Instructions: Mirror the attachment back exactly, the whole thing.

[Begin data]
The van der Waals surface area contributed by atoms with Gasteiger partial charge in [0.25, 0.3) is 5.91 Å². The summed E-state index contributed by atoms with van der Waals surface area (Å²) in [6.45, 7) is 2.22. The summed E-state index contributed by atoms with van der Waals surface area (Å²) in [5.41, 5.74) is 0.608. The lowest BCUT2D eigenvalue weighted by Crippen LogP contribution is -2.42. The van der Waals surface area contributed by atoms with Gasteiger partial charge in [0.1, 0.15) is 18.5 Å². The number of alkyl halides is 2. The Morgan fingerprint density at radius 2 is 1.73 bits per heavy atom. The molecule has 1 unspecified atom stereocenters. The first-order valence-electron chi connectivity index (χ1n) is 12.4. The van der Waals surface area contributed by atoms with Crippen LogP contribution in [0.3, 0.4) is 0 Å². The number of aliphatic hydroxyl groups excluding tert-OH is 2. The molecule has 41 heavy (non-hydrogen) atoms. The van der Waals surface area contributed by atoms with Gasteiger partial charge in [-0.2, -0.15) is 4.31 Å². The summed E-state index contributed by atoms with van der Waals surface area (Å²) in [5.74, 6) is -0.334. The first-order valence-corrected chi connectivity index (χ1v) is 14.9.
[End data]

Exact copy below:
The van der Waals surface area contributed by atoms with Gasteiger partial charge in [0.25, 0.3) is 5.91 Å². The summed E-state index contributed by atoms with van der Waals surface area (Å²) in [6.45, 7) is 2.22. The summed E-state index contributed by atoms with van der Waals surface area (Å²) in [5.41, 5.74) is 0.608. The lowest BCUT2D eigenvalue weighted by Crippen LogP contribution is -2.42. The van der Waals surface area contributed by atoms with Gasteiger partial charge in [0.1, 0.15) is 18.5 Å². The number of alkyl halides is 2. The Morgan fingerprint density at radius 2 is 1.73 bits per heavy atom. The molecule has 1 unspecified atom stereocenters. The first-order valence-electron chi connectivity index (χ1n) is 12.4. The van der Waals surface area contributed by atoms with Crippen LogP contribution in [0.3, 0.4) is 0 Å². The number of aliphatic hydroxyl groups excluding tert-OH is 2. The molecule has 41 heavy (non-hydrogen) atoms. The van der Waals surface area contributed by atoms with Gasteiger partial charge in [-0.2, -0.15) is 4.31 Å². The summed E-state index contributed by atoms with van der Waals surface area (Å²) in [5.74, 6) is -0.334. The first-order valence-corrected chi connectivity index (χ1v) is 14.9.